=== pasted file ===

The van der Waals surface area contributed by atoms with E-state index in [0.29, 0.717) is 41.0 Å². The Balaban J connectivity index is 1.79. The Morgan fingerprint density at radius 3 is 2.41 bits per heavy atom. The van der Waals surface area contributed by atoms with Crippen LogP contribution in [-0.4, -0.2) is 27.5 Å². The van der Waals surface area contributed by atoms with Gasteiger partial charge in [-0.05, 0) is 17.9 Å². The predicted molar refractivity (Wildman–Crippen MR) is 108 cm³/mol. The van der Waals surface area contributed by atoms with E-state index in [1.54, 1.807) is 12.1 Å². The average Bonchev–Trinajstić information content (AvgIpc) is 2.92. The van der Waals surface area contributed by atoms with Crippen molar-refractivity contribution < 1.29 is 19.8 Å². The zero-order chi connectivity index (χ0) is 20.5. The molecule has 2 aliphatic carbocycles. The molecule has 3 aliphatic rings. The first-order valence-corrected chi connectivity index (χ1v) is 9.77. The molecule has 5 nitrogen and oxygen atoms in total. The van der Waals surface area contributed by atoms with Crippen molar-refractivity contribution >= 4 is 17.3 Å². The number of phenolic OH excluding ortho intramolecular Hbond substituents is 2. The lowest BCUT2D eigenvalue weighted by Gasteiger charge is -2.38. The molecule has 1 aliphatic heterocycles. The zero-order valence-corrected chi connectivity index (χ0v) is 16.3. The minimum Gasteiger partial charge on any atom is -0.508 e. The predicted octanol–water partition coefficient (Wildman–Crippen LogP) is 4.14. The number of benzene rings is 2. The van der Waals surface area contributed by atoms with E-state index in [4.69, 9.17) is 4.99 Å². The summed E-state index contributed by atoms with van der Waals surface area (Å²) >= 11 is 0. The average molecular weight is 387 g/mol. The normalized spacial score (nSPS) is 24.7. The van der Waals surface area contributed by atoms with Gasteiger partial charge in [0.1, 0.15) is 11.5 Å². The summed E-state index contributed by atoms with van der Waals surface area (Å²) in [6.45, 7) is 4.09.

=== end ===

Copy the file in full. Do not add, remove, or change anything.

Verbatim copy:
The van der Waals surface area contributed by atoms with E-state index in [0.29, 0.717) is 41.0 Å². The Balaban J connectivity index is 1.79. The Morgan fingerprint density at radius 3 is 2.41 bits per heavy atom. The van der Waals surface area contributed by atoms with Crippen LogP contribution in [-0.4, -0.2) is 27.5 Å². The van der Waals surface area contributed by atoms with Gasteiger partial charge in [-0.05, 0) is 17.9 Å². The predicted molar refractivity (Wildman–Crippen MR) is 108 cm³/mol. The van der Waals surface area contributed by atoms with E-state index in [1.54, 1.807) is 12.1 Å². The average Bonchev–Trinajstić information content (AvgIpc) is 2.92. The van der Waals surface area contributed by atoms with Crippen molar-refractivity contribution < 1.29 is 19.8 Å². The zero-order chi connectivity index (χ0) is 20.5. The molecule has 2 aliphatic carbocycles. The molecule has 3 aliphatic rings. The first-order valence-corrected chi connectivity index (χ1v) is 9.77. The molecule has 5 nitrogen and oxygen atoms in total. The van der Waals surface area contributed by atoms with Crippen molar-refractivity contribution >= 4 is 17.3 Å². The number of phenolic OH excluding ortho intramolecular Hbond substituents is 2. The lowest BCUT2D eigenvalue weighted by Gasteiger charge is -2.38. The molecule has 1 aliphatic heterocycles. The zero-order valence-corrected chi connectivity index (χ0v) is 16.3. The minimum Gasteiger partial charge on any atom is -0.508 e. The predicted octanol–water partition coefficient (Wildman–Crippen LogP) is 4.14. The number of benzene rings is 2. The van der Waals surface area contributed by atoms with E-state index in [4.69, 9.17) is 4.99 Å². The summed E-state index contributed by atoms with van der Waals surface area (Å²) >= 11 is 0. The average molecular weight is 387 g/mol. The normalized spacial score (nSPS) is 24.7. The van der Waals surface area contributed by atoms with Gasteiger partial charge in [0.1, 0.15) is 11.5 Å². The summed E-state index contributed by atoms with van der Waals surface area (Å²) in [6.45, 7) is 4.09.